Five charts on food industry influence

by and

With the House set to battle First Lady Michelle Obama over school lunch nutrition regulations, as Peter Olsen-Phillips reports today, it’s a good time to put big ag influence in context.

The multi-billion dollar food industry is one of the most well connected in Washington. These interests spend tens of millions on campaign contributions every election cycle, concentrating dollars on the members that serve on the agriculture committees, who make the decisions on the nation’s food policy. They also employ some of the biggest name lobbyists and attorneys in town to influence not just legislation, but the regulatory process as well.

In recent years alone, the industry has worked with Congress to torpedo voluntary guidelines for marketing food to children. It has lobbied to slow down, weaken, and introduce exemptions into the newly approved food safety law meant to reduce food borne illnesses. Farm groups have pushed to keep recipients of crop subsidies secret. The potato lobby has been recruiting senators to keep white potatoes part of the federal WIC program that provides food for low income women and families, despite their lack of nutritional value.

See Sunlight’s reporting on:

  • How lobbyists are  working to weaken implementation of the a major new food safety law;
  • How special interests get their way in the farm bill;
  • How the food industry teamed up with the media industry to scuttle voluntary guidelines on marketing food to children.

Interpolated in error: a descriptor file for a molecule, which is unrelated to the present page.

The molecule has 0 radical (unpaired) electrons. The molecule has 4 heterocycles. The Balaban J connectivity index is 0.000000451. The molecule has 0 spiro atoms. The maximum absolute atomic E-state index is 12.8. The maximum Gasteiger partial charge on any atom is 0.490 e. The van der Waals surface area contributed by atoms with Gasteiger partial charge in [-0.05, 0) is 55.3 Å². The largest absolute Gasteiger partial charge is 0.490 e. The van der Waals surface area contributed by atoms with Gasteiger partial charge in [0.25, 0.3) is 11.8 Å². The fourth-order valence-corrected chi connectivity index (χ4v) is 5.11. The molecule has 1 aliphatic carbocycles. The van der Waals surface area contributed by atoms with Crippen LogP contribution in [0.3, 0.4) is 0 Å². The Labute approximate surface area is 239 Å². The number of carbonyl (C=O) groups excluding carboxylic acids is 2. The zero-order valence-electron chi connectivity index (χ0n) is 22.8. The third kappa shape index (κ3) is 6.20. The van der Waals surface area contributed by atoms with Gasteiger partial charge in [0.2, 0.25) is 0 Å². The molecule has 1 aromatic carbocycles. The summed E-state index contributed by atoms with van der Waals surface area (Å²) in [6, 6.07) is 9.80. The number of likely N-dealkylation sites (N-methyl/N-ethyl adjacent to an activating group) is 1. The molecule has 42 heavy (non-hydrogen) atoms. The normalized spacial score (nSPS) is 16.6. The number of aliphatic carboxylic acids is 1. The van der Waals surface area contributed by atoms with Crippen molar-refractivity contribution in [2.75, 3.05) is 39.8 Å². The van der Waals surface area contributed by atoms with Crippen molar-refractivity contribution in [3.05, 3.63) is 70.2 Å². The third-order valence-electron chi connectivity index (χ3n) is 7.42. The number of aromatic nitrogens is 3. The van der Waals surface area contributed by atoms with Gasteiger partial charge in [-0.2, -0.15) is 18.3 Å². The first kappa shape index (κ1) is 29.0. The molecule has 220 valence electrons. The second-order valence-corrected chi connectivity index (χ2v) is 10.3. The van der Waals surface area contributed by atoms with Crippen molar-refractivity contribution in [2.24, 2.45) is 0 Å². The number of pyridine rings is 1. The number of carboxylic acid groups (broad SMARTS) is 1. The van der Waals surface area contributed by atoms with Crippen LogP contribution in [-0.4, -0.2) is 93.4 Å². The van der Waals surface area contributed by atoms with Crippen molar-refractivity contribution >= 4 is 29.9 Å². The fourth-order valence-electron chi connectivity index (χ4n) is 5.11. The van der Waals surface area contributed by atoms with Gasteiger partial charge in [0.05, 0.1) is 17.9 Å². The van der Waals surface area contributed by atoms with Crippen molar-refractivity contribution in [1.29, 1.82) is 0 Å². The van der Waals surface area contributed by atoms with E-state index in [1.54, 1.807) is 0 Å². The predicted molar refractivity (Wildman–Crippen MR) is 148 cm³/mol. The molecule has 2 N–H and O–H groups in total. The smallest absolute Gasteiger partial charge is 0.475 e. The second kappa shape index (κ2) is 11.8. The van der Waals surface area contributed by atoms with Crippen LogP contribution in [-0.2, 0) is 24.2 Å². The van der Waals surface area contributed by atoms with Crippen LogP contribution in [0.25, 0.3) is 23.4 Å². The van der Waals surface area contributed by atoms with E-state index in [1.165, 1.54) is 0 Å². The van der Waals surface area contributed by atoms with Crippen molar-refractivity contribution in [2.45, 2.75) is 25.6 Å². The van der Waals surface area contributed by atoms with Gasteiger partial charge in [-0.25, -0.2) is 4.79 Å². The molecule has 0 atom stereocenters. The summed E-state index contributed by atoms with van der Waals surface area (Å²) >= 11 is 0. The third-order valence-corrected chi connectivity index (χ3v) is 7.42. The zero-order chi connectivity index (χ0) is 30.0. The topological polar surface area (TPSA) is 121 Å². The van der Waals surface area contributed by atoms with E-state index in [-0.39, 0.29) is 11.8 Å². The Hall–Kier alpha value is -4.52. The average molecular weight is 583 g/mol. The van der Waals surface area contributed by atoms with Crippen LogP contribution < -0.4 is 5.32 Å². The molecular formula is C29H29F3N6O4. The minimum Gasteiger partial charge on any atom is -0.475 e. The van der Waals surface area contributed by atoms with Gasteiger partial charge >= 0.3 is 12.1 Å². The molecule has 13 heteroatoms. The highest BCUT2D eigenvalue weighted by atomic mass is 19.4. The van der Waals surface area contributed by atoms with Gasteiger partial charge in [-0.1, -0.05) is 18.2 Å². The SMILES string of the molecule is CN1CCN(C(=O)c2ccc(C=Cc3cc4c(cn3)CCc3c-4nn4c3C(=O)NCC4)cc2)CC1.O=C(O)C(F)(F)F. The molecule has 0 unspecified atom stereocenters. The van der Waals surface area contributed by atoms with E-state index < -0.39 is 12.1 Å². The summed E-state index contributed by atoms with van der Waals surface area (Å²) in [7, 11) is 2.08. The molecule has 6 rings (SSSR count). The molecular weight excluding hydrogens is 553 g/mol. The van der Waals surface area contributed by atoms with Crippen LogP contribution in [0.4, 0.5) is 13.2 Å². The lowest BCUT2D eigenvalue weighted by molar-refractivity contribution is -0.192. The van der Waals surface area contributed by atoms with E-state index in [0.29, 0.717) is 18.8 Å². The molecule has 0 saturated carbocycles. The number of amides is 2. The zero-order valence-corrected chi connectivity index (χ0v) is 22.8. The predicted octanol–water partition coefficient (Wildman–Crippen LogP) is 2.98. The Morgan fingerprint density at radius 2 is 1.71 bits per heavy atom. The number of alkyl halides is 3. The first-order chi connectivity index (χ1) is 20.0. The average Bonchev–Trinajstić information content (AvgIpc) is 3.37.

One.  Overall, the food industry has funded candidates and committees with nearly $849 million in campaign contributions since 1989. This total includes contributions to both state and federal recipients. The peak years were 2011-2012, the most recent presidential election cycle, with more than $167 million contributed. Not far behind was the previous election cycle, 2009-2010, with $145.2 million. That was when Congress was debating a major revamping of the food safety system, legislation that would become the Food Safety and Modernization Act, signed by President Barack Obama in January 2011.

Two.  The food industry favors Republicans over Democrats. Over the years, federal Republican candidates and committees have benefited from $184.8 million in contributions, while Democrats have gotten $108.6 million.

Three. The food industry has reported spending a total of $1.5 billion since 1997 on federal lobbying. The peak cycle to date was 2009-2010, with $297 million, as Congress was debating food safety legislation.

Four.  Since 1997, 2,293 registered federal lobbyists have reported working on food industry issues. Again, the high point was in 2009-2010, corresponding with Congressional debate over the food safety law. Those two years, 1,021 lobbyists were on record lobbying on food industry issues.

Five.  These lobbyists are also the source of campaign dollars themselves. Some of these lobbyists work directly for the food industry. Others work for big-name lobbying firms, such as Patton Boggs and Williams & Jensen, which represent food industries as clients.  Overall, registered federal lobbyists are the source of $19.8 million in campaign contributions to state and federal candidates and committees. Reversing the trend by the food industry overall, most of these lobbyist contributions have benefited Democrats over Republicans: $11.4 million v. $8.3 million.

Note: All data come from Influence Explorer, powered by and “Food Industry,” in this analysis refers to industries coded by as agribusiness, with the exception of tobacco and forestry, plus the restaurant and alcohol industries.